There’s no ‘secret sauce’ to creativity – the ingredients are plain to see
The Marketing Practice’s Ash Ogden argues that mystical views of creativity are counterproductive. The true ingredients are easy to see: games, experimentation, and ‘mucking about’.
What's the secret ingredient of creativity? / Tamanna Rumee via Unsplash
People often look at creativity with mystical awe. We think of the Romantic poets spilling forth torrents of verse at the mere sighting of a bird, or the surrealists tapping into deep wells of meaning through psychoactive substances and hypnosis.
This tradition cements the idea that creativity is something special that belongs to certain ‘naturally creative’ people: people who are favored by the idea-gods; who can call down inspiration to strike just as surely as if they had lightning rods at their command.
I want to dispel this myth. It actively harms most groups’ efforts to be creative, for several reasons. It relies on a smaller group of individuals, reducing the diversity of ideas. It puts pressure on those individuals to stroke their chins and have a ‘flash of inspiration’ which may or may not come. And it leads to an unhealthy culture of attaching our egos to ideas, which can prevent us from assessing them objectively.
Like many things in life, because we don’t properly understand creativity, we are inclined to view it like magic. But creativity is a practice, albeit a deeply illogical one. This means there are methods to generate ideas and neural pathways that can be trained to help any person think more creatively. Let’s explore three of them in more detail.
1. Mucking about
In his book, Alchemy, Rory Sutherland makes the case that we have over-indexed on logic in our society; that it’s become more important that something makes sense than for it to work. By prioritizing logic, we’ve overlooked the benefits of creative or lateral thinking. Amusingly enough, the best creative thinkers I know are those who messed around at school, spent time gazing out of the window, or twisted the task at hand into something completely different.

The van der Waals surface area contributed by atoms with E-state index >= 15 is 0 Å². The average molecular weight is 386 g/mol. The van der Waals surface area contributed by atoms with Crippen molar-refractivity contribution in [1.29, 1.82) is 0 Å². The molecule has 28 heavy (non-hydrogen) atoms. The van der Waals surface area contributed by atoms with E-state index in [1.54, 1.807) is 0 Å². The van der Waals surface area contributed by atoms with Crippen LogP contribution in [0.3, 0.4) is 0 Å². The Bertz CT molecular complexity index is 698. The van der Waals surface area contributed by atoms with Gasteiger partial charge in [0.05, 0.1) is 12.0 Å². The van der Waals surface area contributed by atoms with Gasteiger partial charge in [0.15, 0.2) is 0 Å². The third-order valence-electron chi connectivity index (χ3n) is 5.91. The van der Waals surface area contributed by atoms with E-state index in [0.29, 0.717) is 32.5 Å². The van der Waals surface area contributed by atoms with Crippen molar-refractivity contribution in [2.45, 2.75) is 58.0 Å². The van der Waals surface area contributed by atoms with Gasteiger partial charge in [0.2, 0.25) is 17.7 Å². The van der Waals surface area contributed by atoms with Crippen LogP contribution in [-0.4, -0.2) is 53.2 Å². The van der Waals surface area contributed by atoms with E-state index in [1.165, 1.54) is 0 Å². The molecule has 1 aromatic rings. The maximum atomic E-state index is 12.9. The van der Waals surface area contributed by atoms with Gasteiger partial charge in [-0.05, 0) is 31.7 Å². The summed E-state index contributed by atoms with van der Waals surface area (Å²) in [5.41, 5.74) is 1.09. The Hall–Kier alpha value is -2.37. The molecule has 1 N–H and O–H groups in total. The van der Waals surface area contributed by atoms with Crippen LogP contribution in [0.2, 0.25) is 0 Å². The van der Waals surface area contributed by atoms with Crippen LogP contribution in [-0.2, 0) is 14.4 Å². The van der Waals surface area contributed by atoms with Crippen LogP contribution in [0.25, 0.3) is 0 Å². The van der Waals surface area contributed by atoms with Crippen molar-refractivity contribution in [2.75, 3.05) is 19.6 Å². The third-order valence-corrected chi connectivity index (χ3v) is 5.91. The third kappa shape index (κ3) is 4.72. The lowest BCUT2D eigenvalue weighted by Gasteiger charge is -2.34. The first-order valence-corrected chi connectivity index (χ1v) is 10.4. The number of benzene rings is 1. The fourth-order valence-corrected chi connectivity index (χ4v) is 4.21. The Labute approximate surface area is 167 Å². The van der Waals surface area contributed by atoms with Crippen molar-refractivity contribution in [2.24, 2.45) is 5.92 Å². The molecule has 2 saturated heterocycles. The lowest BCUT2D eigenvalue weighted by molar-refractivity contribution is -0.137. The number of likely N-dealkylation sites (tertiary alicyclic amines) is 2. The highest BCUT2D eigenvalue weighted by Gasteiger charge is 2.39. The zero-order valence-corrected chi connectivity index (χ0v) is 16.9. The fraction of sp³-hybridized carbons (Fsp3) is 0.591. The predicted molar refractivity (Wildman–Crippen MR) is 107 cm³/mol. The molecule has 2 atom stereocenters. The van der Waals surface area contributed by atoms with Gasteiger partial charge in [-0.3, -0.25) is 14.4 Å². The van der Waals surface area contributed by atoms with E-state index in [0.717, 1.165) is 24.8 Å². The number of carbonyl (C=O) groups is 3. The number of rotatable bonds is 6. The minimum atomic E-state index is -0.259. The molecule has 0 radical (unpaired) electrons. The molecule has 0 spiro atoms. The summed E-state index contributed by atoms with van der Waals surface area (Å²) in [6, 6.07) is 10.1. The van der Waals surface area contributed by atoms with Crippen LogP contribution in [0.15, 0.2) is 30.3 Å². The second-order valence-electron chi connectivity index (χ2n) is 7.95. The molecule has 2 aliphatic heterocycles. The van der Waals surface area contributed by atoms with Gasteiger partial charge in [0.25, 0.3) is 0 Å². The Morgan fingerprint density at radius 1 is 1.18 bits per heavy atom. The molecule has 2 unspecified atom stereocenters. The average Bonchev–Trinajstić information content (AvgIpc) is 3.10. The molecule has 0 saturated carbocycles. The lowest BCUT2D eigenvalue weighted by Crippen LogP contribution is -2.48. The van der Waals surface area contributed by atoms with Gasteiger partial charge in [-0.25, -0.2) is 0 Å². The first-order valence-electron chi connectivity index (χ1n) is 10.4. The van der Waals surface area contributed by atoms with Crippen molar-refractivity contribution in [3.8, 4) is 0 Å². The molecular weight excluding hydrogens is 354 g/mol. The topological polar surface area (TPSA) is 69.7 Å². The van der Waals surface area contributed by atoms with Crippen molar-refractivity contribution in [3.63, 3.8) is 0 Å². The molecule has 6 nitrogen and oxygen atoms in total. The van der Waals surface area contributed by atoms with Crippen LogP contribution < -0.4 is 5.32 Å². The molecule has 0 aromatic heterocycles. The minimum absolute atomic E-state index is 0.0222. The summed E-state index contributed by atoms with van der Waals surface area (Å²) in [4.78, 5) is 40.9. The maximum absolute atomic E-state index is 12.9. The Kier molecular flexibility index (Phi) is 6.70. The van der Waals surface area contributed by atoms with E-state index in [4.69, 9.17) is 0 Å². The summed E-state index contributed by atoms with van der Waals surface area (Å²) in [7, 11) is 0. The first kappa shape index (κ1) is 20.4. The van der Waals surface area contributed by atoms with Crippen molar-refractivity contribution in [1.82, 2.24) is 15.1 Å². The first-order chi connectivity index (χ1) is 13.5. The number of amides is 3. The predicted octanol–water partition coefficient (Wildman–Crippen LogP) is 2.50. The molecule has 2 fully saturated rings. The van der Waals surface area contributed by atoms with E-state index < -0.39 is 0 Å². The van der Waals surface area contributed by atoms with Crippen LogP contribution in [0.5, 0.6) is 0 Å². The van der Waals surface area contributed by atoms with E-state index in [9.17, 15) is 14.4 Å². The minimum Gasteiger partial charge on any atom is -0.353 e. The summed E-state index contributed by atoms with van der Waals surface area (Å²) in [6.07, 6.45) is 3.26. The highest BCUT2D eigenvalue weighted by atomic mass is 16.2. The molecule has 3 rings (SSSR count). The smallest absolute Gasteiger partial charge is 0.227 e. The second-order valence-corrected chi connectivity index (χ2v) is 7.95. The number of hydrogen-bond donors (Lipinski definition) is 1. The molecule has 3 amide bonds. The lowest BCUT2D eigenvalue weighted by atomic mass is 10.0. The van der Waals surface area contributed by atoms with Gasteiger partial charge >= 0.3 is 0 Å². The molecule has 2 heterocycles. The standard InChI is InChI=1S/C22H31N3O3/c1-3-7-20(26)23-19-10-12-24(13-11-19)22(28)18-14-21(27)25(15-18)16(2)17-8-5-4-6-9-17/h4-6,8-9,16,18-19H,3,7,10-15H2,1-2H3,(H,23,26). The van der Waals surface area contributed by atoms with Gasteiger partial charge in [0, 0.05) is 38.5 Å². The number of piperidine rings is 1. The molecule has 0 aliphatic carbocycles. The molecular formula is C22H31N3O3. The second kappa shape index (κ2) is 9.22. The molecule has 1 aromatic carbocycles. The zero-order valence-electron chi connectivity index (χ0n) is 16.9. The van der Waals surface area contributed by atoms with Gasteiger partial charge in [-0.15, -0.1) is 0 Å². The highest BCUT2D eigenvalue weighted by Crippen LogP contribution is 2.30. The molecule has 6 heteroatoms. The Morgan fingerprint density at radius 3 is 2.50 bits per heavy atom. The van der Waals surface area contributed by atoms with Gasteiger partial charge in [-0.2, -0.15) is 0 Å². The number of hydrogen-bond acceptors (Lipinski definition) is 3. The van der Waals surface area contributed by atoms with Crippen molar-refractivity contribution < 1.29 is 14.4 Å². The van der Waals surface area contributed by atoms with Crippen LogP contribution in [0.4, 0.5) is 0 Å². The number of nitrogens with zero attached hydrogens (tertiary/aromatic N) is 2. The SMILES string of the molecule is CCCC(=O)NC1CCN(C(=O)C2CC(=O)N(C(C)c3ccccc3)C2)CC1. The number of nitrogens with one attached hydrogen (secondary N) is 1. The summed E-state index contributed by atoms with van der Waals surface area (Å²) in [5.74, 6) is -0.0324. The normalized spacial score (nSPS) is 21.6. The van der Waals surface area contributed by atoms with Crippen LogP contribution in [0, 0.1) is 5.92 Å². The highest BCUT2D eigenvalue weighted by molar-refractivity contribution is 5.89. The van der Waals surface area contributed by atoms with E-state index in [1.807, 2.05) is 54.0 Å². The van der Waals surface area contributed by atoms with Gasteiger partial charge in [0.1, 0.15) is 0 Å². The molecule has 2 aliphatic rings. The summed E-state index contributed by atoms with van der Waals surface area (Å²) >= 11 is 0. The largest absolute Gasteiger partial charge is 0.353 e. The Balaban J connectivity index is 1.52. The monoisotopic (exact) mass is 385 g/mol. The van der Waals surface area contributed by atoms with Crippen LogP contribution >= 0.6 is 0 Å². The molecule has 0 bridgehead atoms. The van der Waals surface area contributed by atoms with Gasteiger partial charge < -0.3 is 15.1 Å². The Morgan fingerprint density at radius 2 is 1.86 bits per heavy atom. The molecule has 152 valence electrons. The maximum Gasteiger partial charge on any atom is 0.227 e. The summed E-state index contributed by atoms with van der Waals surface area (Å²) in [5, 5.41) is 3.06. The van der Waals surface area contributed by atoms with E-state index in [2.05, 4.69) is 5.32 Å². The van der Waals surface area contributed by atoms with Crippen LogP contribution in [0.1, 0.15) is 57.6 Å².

What these people have been doing all that time is training the illogical and lateral pathways in their brains over the logical, linear ones. Anyone can start to train these impulses if they reject the more normalized modes of thinking in society and embrace novelty, silliness, and surprising combinations. It’s just that some folks have been doing it for longer.
It’s important to create space for play in your workplace. Build some flex into time allowances so that creatives can experiment, rather than jumping straight to the obvious solution. Don’t insist on there always being a logical rationale for an idea – and if you must, retrofit it so that the creative process itself has not been restricted by the shackles of logic.
2. Creative games
In our agency, perhaps the number one factor that has improved the quality of our creative ideas has been the use of creative thinking games. Games are a great tool for commercial creativity because they encourage exploration, but within a fixed structure (the rules).
The use of restrictions to generate creative ideas is the foundation of any good creative brief. To take it further, we started experimenting with several techniques from Edward de Bono’s school of thought. ‘Six Thinking Hats’ is essentially a game in which the participants agree to adopt one mode of thinking all at the same time and to stick to it (i.e. naming facts, improvising new ideas, thinking positively). This technique not only allows us to generate a huge quantity of ideas in a given time, but to evaluate those ideas in terms of their pros and cons.
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3. Break down your walls
Another essential factor is creating a culture where people can be open about what they love outside of the world of marketing. The objective here is twofold: a) making people more comfortable to be themselves (because creativity relies upon freedom of expression). And b) casting the net wider to find surprising influences for the work.
I have always encouraged creatives to look beyond the world of advertising and go straight to a purer source; what do you like in life? What unique angle does that give you on the brief? The arthouse films of Lars Von Trier, Nike trainers, and slam poetry may not seem like logical reference points for B2B marketing, but they are all genuine interests of our people that have shaped the work we’re proudest of.
These techniques only scratch the surface, but I hope I have demonstrated that creativity is not all 'secret sauce’. The ingredients are right there on the label. It’s just that organizations are less comfortable embracing them.
Ask for more data and AI and you’ll have heads nodding. But ask for more nonsense, games and hobbies and you’ll be laughed out of the room. But these are integral tools for the creative process. Those who master them will be the ones laughing; hopefully, all the way to Cannes.
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The Marketing Practice
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